Podcasts are an exploited format

During the great lockdown of 2020, podcasts were clouding online media more than ever before. As people tried to stay active while working and studying from home, podcasts were essential to walks around the neighborhood. When some YouTubers realized how heavily their content relied on leaving their residence, podcasting became an efficient format for their ideas to be shared. Many podcasts are exclusively audio, which allowed new podcasters to relinquish the need for visual stimulation, unlike a YouTube video. 

As you may remember,  Joe Rogan signed an exclusive licensing agreement of his show “The Joe Rogan Experience” with Spotify, a deal that was worth $100 million. While podcasting was already a known profession similar to hosting radio, having your own show was now a cash cow for anyone who thought their voice was worth being broadcasted. 

It is clear to me that Spotify’s investment in the podcasting space was a wake up call for creators. People need to pay their bills, and making a podcast allowed creators to diversify their income and capitalize on a growing interest for podcasts. Now, we live in the aftermath of this pod-pocalypse. There are well produced podcasts, such as the “WAN Show” (Weekly Analysis & News) from Linus Media Group and the “Zach Sang Show” from Sangasong, but being a well produced podcast requires effort. You need to prepare topics or questions for your guests, make sure audio levels are consistent throughout the podcast, and potentially have people stand behind cameras. If a creator is striving to make more money without a focus on quality for their podcast, the preparation and post-production for their show does not matter.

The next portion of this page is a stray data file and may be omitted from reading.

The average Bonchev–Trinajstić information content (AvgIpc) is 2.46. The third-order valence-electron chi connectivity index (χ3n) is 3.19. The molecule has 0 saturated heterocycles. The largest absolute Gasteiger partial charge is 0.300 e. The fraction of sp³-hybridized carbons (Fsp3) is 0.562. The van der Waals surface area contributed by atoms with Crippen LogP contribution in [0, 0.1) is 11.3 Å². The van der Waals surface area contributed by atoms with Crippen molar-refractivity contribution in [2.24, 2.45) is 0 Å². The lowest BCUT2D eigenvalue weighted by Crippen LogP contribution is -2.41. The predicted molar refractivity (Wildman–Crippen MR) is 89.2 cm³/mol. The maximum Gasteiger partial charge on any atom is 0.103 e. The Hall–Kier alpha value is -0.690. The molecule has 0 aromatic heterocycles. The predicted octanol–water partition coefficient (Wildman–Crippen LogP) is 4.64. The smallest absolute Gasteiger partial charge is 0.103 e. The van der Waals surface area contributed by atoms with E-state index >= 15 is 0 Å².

In addition to my gripes about badly produced podcasts, there are the little details of a podcast that continue to haunt my ears. Many are much quieter than music is, forcing my airpods to be at their maximum volume. As much as I love “The Broski Report” from Brittany Broski, the volume issue is especially prevalent. I am fine with podcasts having ad breaks, but when they are placed in the middle of a sentence or a topical discussion, suddenly I do not feel bad for skipping past them. 

Podcasts are here to stay, despite the problems that I and others may have with them. After all, just hearing people converse on niche subjects is a good way to pass the time when completing chores, working out or just being productive. However, not any podcast can be a good podcast.